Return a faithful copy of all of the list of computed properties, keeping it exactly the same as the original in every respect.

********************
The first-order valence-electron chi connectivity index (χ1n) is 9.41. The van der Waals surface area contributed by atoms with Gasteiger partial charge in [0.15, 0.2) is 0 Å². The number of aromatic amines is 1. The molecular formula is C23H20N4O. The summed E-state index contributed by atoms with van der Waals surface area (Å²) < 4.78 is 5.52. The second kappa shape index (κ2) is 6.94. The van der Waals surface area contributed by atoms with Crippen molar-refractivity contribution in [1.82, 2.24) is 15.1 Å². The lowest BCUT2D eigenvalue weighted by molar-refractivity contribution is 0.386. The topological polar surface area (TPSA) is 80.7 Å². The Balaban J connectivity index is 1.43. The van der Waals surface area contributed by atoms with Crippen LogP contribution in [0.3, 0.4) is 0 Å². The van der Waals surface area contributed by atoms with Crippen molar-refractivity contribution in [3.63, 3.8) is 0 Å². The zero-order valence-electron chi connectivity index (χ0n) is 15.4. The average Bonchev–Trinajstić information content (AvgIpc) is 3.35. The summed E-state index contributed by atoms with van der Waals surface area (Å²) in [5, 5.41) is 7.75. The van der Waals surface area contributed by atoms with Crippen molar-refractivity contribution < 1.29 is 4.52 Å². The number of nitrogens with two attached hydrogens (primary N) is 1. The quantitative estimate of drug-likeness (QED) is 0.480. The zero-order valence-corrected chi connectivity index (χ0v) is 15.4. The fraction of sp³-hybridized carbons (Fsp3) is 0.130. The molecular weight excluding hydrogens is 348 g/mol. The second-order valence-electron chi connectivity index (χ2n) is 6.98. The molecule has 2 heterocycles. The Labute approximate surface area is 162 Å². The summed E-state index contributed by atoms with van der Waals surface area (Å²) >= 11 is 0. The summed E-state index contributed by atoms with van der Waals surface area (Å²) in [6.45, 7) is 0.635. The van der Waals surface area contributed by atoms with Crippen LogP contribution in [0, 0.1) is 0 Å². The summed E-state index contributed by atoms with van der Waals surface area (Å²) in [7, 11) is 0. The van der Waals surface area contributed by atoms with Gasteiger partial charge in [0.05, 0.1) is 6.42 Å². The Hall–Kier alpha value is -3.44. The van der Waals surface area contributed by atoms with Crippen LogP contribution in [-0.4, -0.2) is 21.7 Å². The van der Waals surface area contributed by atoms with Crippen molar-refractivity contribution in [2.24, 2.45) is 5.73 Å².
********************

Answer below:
The first-order valence-electron chi connectivity index (χ1n) is 9.41. The van der Waals surface area contributed by atoms with Gasteiger partial charge in [0.15, 0.2) is 0 Å². The number of aromatic amines is 1. The molecular formula is C23H20N4O. The summed E-state index contributed by atoms with van der Waals surface area (Å²) < 4.78 is 5.52. The second kappa shape index (κ2) is 6.94. The van der Waals surface area contributed by atoms with Crippen molar-refractivity contribution in [1.82, 2.24) is 15.1 Å². The lowest BCUT2D eigenvalue weighted by molar-refractivity contribution is 0.386. The topological polar surface area (TPSA) is 80.7 Å². The Balaban J connectivity index is 1.43. The van der Waals surface area contributed by atoms with Crippen LogP contribution in [0.3, 0.4) is 0 Å². The van der Waals surface area contributed by atoms with Crippen molar-refractivity contribution in [3.63, 3.8) is 0 Å². The zero-order valence-electron chi connectivity index (χ0n) is 15.4. The average Bonchev–Trinajstić information content (AvgIpc) is 3.35. The summed E-state index contributed by atoms with van der Waals surface area (Å²) in [5, 5.41) is 7.75. The van der Waals surface area contributed by atoms with Crippen molar-refractivity contribution < 1.29 is 4.52 Å². The number of nitrogens with two attached hydrogens (primary N) is 1. The quantitative estimate of drug-likeness (QED) is 0.480. The zero-order valence-corrected chi connectivity index (χ0v) is 15.4. The fraction of sp³-hybridized carbons (Fsp3) is 0.130. The molecular weight excluding hydrogens is 348 g/mol. The second-order valence-electron chi connectivity index (χ2n) is 6.98. The molecule has 2 heterocycles. The Labute approximate surface area is 162 Å². The summed E-state index contributed by atoms with van der Waals surface area (Å²) >= 11 is 0. The summed E-state index contributed by atoms with van der Waals surface area (Å²) in [6.45, 7) is 0.635. The van der Waals surface area contributed by atoms with Crippen LogP contribution in [0, 0.1) is 0 Å². The summed E-state index contributed by atoms with van der Waals surface area (Å²) in [7, 11) is 0. The van der Waals surface area contributed by atoms with Gasteiger partial charge in [0.05, 0.1) is 6.42 Å². The Hall–Kier alpha value is -3.44. The van der Waals surface area contributed by atoms with Crippen LogP contribution in [-0.4, -0.2) is 21.7 Å². The van der Waals surface area contributed by atoms with Crippen molar-refractivity contribution in [2.24, 2.45) is 5.73 Å².